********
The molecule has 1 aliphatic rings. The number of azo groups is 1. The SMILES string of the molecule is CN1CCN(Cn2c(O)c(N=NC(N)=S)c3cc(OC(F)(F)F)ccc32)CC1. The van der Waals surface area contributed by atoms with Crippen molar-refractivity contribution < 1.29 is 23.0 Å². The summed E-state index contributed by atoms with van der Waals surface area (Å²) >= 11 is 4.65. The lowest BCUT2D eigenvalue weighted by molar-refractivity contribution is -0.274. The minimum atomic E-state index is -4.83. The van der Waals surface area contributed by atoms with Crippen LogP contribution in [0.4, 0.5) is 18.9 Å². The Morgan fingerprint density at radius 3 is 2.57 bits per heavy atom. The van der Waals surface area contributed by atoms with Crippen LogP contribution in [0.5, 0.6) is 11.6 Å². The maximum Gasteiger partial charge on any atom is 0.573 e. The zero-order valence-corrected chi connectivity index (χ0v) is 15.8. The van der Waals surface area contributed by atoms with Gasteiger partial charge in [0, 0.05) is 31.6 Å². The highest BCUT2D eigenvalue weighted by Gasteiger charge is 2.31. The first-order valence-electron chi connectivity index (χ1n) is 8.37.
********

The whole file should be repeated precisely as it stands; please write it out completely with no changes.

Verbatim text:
The molecule has 1 aliphatic rings. The number of azo groups is 1. The SMILES string of the molecule is CN1CCN(Cn2c(O)c(N=NC(N)=S)c3cc(OC(F)(F)F)ccc32)CC1. The van der Waals surface area contributed by atoms with Crippen molar-refractivity contribution < 1.29 is 23.0 Å². The summed E-state index contributed by atoms with van der Waals surface area (Å²) >= 11 is 4.65. The lowest BCUT2D eigenvalue weighted by molar-refractivity contribution is -0.274. The minimum atomic E-state index is -4.83. The van der Waals surface area contributed by atoms with Crippen LogP contribution in [0.4, 0.5) is 18.9 Å². The Morgan fingerprint density at radius 3 is 2.57 bits per heavy atom. The van der Waals surface area contributed by atoms with Crippen LogP contribution in [0.5, 0.6) is 11.6 Å². The maximum Gasteiger partial charge on any atom is 0.573 e. The zero-order valence-corrected chi connectivity index (χ0v) is 15.8. The van der Waals surface area contributed by atoms with Gasteiger partial charge in [0, 0.05) is 31.6 Å². The highest BCUT2D eigenvalue weighted by Gasteiger charge is 2.31. The first-order valence-electron chi connectivity index (χ1n) is 8.37.